Alabama-lite? US sues to block South Carolina illegal immigration law.
As in Arizona and Alabama, the Justice Department wants to stop an anti-illegal-immigration law from taking effect – this time in South Carolina. The stable of states challenging federal immigration authority is growing.
The South Carolina bill is the latest attempt by a state to take on immigration reform directly. Supporters of the South Carolina law say the Obama administration is not doing enough to enforce immigration law and keep undocumented immigrants from entering the US illegally.
“This state can no longer afford those who don’t come here the right way and we are now going to do something about it,” said South Carolina Governor Nikki Haley (R) in a statement released the day of the bill signing.
The bill, scheduled to become law Jan. 1., allows law enforcement officers to ask for proof of citizenship from people they may suspect of being undocumented. It also criminalizes harboring or transporting people known to be in the country illegally and punishes immigrants if caught without a certificate of registration.
The US Department of Justice filed its lawsuit Monday, arguing that the federal government has the “preeminent” authority in immigration reform and that the rigidity of the South Carolina law “will cause the detention and harassment of authorized visitors, immigrants, and citizens who do not have or carry identification documents specified by the statute.”
The government is asking a federal judge to temporarily block the law so that it can be argued in court.
Taking the state to federal court follows the course of action taken in several other states that have pursued harsh immigration measures, particularly Alabama, which federal authorities challenged in August. A federal judge delayed some sections of the Alabama law while others remain in force.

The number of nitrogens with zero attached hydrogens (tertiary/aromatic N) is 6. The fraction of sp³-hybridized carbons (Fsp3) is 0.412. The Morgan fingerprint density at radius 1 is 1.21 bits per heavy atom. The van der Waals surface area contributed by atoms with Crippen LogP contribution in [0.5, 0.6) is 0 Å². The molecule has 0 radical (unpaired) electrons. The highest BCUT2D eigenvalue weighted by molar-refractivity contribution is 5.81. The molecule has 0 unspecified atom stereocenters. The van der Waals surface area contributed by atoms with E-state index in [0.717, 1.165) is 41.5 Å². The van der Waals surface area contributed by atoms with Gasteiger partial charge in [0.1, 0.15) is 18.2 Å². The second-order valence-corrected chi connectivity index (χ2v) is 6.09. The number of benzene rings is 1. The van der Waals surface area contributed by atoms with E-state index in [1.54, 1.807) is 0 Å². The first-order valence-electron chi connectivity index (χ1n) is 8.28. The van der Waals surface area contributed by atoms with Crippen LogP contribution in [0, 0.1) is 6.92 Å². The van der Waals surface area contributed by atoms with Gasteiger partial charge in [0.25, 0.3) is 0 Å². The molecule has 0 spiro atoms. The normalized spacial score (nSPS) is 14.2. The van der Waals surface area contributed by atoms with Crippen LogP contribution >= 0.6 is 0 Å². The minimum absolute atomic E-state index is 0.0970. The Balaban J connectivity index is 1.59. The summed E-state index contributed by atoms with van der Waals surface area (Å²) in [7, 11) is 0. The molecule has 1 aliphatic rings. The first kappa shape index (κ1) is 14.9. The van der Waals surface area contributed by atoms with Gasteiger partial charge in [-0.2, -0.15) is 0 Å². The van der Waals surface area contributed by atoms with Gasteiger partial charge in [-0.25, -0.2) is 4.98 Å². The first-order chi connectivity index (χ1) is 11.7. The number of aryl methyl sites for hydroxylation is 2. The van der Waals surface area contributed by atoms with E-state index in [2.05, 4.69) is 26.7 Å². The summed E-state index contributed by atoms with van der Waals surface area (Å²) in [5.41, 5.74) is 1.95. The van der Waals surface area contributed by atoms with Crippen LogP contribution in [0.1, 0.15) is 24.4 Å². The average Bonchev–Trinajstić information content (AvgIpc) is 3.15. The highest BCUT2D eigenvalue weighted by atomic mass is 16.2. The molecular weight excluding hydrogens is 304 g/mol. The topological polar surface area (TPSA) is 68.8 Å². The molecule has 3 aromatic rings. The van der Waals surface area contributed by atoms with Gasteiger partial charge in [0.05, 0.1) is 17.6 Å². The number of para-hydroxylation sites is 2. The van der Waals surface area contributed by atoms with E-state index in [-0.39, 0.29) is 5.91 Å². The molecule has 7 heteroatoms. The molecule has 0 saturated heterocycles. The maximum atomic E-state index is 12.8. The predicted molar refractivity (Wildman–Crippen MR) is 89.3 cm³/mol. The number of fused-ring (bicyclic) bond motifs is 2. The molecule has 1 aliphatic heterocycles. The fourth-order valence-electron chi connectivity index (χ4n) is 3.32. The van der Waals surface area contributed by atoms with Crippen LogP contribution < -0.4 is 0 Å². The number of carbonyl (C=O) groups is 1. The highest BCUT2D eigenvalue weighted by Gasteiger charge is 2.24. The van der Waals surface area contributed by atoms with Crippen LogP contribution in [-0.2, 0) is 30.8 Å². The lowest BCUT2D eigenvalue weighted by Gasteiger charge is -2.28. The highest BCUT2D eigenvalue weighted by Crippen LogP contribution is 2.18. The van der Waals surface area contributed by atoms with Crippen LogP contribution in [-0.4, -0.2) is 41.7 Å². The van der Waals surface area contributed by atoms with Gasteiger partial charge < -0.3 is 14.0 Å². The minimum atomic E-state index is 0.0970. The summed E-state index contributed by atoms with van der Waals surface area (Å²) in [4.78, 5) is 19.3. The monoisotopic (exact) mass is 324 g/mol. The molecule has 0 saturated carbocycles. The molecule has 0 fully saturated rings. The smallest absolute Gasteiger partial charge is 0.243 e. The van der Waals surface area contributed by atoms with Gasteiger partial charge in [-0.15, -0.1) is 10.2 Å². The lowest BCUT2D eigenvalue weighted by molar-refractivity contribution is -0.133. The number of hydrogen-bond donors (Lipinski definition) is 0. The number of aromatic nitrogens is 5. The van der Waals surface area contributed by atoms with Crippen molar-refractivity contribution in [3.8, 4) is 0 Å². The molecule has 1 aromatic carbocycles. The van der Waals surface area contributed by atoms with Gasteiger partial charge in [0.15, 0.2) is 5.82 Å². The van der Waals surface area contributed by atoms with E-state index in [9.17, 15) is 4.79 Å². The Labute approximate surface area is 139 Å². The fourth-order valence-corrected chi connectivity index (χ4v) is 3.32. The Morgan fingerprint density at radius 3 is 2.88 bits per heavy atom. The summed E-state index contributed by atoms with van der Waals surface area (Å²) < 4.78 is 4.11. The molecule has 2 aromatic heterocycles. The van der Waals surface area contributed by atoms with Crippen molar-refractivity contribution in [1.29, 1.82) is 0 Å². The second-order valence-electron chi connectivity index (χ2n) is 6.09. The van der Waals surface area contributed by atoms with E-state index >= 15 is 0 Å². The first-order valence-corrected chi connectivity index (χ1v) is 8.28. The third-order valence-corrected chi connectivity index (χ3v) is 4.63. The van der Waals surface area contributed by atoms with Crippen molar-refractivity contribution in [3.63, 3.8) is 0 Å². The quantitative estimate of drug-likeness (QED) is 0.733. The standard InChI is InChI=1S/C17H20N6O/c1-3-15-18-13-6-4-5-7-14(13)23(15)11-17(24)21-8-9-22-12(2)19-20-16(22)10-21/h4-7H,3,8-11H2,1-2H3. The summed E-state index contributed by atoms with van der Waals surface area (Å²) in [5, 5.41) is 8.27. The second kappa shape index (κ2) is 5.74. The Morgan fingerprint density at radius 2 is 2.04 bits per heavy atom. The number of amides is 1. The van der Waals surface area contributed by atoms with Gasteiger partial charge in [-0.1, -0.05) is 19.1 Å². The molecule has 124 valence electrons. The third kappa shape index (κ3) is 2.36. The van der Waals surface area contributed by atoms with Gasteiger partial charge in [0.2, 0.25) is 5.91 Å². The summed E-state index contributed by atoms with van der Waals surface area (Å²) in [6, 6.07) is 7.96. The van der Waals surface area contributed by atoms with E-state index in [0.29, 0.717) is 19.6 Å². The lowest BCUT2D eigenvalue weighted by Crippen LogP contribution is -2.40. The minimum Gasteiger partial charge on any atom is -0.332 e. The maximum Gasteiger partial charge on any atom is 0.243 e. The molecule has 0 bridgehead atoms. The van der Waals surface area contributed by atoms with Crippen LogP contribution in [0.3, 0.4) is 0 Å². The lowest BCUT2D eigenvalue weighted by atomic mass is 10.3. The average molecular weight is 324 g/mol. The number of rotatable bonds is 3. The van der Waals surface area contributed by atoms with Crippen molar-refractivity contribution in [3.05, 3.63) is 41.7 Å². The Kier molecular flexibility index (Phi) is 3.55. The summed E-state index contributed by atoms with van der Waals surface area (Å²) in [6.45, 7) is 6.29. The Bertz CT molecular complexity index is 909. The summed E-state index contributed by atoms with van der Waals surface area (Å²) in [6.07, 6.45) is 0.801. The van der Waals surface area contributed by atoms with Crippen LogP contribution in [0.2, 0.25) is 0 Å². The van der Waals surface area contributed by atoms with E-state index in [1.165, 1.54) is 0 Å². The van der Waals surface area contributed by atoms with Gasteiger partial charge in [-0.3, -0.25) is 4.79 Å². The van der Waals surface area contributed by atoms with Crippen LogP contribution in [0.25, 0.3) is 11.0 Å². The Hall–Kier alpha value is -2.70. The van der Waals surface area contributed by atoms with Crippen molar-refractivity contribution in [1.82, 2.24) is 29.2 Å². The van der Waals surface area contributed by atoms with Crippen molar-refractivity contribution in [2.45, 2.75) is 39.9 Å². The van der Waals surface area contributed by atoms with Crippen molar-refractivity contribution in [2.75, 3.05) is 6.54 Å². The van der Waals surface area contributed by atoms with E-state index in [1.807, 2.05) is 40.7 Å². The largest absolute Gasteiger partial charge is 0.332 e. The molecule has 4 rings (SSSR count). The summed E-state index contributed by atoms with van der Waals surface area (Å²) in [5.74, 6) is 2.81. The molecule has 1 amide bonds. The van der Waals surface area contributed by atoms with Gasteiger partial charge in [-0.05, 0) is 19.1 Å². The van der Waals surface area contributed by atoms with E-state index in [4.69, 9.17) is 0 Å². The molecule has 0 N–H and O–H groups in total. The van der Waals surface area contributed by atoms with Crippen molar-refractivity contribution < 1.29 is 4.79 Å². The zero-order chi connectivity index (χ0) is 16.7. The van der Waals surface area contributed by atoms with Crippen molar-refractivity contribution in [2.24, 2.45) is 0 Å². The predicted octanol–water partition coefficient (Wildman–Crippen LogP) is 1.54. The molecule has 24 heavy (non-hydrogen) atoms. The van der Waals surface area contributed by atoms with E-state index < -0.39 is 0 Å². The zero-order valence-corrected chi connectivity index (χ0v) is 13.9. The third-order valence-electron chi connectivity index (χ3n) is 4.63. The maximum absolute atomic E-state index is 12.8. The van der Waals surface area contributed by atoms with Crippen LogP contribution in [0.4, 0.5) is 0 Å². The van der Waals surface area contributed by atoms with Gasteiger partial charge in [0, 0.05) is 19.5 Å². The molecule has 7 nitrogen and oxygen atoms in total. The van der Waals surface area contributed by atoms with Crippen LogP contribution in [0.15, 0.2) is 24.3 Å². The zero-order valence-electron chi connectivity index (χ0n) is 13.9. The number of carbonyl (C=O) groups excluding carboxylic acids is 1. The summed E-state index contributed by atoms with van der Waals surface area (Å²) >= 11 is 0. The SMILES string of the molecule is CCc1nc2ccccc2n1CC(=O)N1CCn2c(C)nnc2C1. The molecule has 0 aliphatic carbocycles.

How Alabama authorities will enforce the remaining parts of the law is uncertain. Alabama currently is unable to deport unauthorized immigrants from the state because the US Department of Homeland Security has made it clear it will not offer the required assistance.
Even though South Carolina Attorney General Tony West has said he is prepared to argue the legislation’s merits all the way to the US Supreme Court, state officials are closely tracking the outcome of the case in Alabama to see just how far a state can go to challenge federal authorities on the issue.
“In a sense, we’re a footnote to the story. What happens in Alabama will overshadow what will happen here,” says Mark Tompkins, a political science professor at the University of South Carolina in Columbia.
The real issue is not whether or not the state has the authority to draft its own immigration measures, Mr. Tompkins says. The more important question, he adds, is if the new law is “discriminatory” and therefore, unconstitutional.
There are 55,000 undocumented immigrants in South Carolina, representing 1 percent of the state’s total population, according to the Pew Hispanic Center. Comparably, undocumented workers represent 6 percent and 2.5 percent of total populations in Arizona and Alabama, respectively.
Despite the low numbers, the real issue in South Carolina may be the relatively sudden shift in demographics over the past ten years, coupled with economic disparity.
According to US Census data, the number of Hispanics in South Carolina increased 147 percent in 2010 from ten years prior. Hispanics now represent 5 percent of the state’s population, exactly double the number in 2000. Pew reports that Hispanics now represent 2 percent of the state’s labor force.
The latest census numbers show the state’s poverty rate hovering at 17 percent – higher than both the national average and the 10 percent unemployment rate the state saw ten years prior.
“The economy is a huge factor” why concerns over illegal immigration is gaining traction in the state, says Chris Kromm, executive director of the Institute for Southern Studies, a non-profit progressive think tank based in Durham, N.C.
“With the great recession, South Carolina is a poster child of the double whammy: low incomes and now soaring unemployment,” Mr. Kromm says. “There is now a lot of economic uncertainty and that probably helps fuel some of the other anxieties.”
The South Carolina law is not considered as harsh as its Alabama counterpart. While it contains many of the same measures, such as allowing law enforcement officials to check for proof of citizenship, it does not include the Alabama provision that allows school officials to check the legal status of its students.